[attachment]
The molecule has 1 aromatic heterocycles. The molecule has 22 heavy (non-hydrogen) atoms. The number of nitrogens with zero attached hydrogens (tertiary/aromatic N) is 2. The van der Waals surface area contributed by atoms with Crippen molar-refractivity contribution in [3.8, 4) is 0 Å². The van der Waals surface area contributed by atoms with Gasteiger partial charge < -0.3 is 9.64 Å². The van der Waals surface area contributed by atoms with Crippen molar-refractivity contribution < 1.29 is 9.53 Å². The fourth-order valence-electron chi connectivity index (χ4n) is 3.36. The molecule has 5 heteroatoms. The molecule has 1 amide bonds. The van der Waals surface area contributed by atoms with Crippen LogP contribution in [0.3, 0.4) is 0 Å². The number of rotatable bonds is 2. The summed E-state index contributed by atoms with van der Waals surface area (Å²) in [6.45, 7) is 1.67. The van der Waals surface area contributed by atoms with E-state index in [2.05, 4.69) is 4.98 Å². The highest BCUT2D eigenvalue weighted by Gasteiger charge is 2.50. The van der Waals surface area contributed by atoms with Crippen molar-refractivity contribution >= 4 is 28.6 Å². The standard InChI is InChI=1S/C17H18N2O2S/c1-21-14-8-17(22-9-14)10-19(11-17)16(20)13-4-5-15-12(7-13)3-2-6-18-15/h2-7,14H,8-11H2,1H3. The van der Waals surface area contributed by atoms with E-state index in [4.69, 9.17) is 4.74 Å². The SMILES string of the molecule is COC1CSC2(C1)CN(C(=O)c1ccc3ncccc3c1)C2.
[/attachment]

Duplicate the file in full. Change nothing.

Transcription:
The molecule has 1 aromatic heterocycles. The molecule has 22 heavy (non-hydrogen) atoms. The number of nitrogens with zero attached hydrogens (tertiary/aromatic N) is 2. The van der Waals surface area contributed by atoms with Crippen molar-refractivity contribution in [3.8, 4) is 0 Å². The van der Waals surface area contributed by atoms with Gasteiger partial charge < -0.3 is 9.64 Å². The van der Waals surface area contributed by atoms with Crippen molar-refractivity contribution < 1.29 is 9.53 Å². The fourth-order valence-electron chi connectivity index (χ4n) is 3.36. The molecule has 5 heteroatoms. The molecule has 1 amide bonds. The van der Waals surface area contributed by atoms with Crippen LogP contribution in [0.3, 0.4) is 0 Å². The number of rotatable bonds is 2. The summed E-state index contributed by atoms with van der Waals surface area (Å²) in [6.45, 7) is 1.67. The van der Waals surface area contributed by atoms with E-state index in [2.05, 4.69) is 4.98 Å². The highest BCUT2D eigenvalue weighted by Gasteiger charge is 2.50. The van der Waals surface area contributed by atoms with Crippen molar-refractivity contribution >= 4 is 28.6 Å². The standard InChI is InChI=1S/C17H18N2O2S/c1-21-14-8-17(22-9-14)10-19(11-17)16(20)13-4-5-15-12(7-13)3-2-6-18-15/h2-7,14H,8-11H2,1H3. The van der Waals surface area contributed by atoms with E-state index in [4.69, 9.17) is 4.74 Å². The SMILES string of the molecule is COC1CSC2(C1)CN(C(=O)c1ccc3ncccc3c1)C2.